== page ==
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Howard Gardner's Frames of Mind was that rare publishing phenomenon—a mind-changer. Widely read by the general public as well as by educators, this influential book laid out Gardner's theory of multiple intelligences. It debunked the primacy of the IQ test and inspired new approaches to education; entire curricula, schools, museums, and parents' guides were dedicated to the nurturing of the several intelligences. In his new book, A Synthesizing Mind, Gardner reflects on his intellectual development and his groundbreaking work, tracing his evolution from bookish child to eager college student to disengaged graduate student to Harvard professor.
Gardner discusses his mentors (including Erik Erikson and Jerome Bruner) and his collaborators (Mihaly Csikszentmihalyi, William Damon, and others). Comedian Groucho Marx makes a surprise (non-)appearance, declining Gardner's invitation to chat with Harvard College students, in favor of “making a living.”
Throughout his career, Gardner has focused on human minds in general, or on the minds of particular creators and leaders. Reflecting now on his own mind, he concludes that his is a “synthesizing mind”—with the ability to survey experiences and data across a wide range of disciplines and perspectives. The thinkers he most admires—including historian Richard Hofstadter, biologist Charles Darwin, and literary critic Edmund Wilson—are exemplary synthesizers. Gardner contends that the synthesizing mind is particularly valuable at this time and proposes ways to cultivate a possibly unique human capacity.
"An insightful memoir from an eminent psychologist. "--Kirkus Review
“It's been quipped that theories in psychology are true of those who propose them, and that's certainly the case with Howard Gardner: creative, open-minded, artful, disciplined, and in command of multiple intelligences. It's a cause for celebration that one of our most influential living psychologists has trained his insight onto his own life and work.” --Steven Pinker,Johnstone Professor of Psychology, Harvard University; author of How the Mind Works and Enlightenment Now
“Read this book for Gardner's self-reflection—a mind that synthesizes ideas writing about how it came to be a mind that synthesizes ideas—and for what he has to say about the changing academic and intellectual world around him. Are we narrowing our focus when we most need open minds?” --Sherry Turkle, Professor, MIT; author of Reclaiming Conversation: The Power of Talk in a Digital Age and Alone Together: Why We Expect More from Technology and Less from Each Other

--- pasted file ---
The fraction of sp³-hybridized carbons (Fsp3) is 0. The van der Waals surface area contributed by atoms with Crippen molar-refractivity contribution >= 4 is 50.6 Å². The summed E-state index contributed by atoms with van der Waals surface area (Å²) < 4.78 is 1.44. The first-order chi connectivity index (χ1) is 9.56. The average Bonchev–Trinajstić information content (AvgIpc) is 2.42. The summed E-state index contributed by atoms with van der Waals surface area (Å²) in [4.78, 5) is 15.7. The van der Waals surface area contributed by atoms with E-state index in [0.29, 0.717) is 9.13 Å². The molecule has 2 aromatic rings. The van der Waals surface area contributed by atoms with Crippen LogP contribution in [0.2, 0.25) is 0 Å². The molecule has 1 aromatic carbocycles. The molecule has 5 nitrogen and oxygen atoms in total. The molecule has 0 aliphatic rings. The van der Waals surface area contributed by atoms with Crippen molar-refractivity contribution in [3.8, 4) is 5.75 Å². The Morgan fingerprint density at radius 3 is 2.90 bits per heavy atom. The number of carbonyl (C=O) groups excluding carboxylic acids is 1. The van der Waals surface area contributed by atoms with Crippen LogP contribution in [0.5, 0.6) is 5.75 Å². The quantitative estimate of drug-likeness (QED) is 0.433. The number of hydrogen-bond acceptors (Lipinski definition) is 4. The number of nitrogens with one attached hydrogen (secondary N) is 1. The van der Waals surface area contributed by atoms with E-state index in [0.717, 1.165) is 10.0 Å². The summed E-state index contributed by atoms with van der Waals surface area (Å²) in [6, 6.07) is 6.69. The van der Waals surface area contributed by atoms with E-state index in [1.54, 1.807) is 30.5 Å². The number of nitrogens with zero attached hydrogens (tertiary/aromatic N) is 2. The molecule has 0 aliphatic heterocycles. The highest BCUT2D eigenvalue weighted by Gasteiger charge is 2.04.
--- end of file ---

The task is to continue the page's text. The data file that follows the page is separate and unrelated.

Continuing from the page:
“Howard Gardner has done what scholars dream of doing but rarely accomplish: he had a powerfully original idea which he developed in a way that changed an entire field, reaching well beyond the academy and affecting our nation's social policy and collective understanding. A Synthesizing Mind is an illuminating account of how such a breakthrough came about, a thick description of the life trajectory and the intellectual formation that led to this enduring achievement.” --Stephen Greenblatt, author of Tyrant: Shakespeare on Politics
“In a world where brains and neurons have too readily been exploited as explanations for human behavior, Howard Gardner's much awaited memoir takes us in a different direction: into the life of the mind. More impressively still, this deeply reflective text opens up to every reader's inspection the extraordinary mind in the life of one of the greatest and most frequently cited intellectuals of modern times.” -- Andy Hargreaves, Research Professor, Boston College; author of Moving: A Memoir of Education and Social Mobility
“This is a personal yet objective account of the evolution of a peerless scholar. Howard's reflective storytelling and his insightful narration of the events that shaped him are a joy to read, giving us an intimate insight into how multiple, often seemingly disparate threads intertwine to shape an exceptional mind.” --Kiran Bir Sethi, Founder, The Riverside School and Design for Change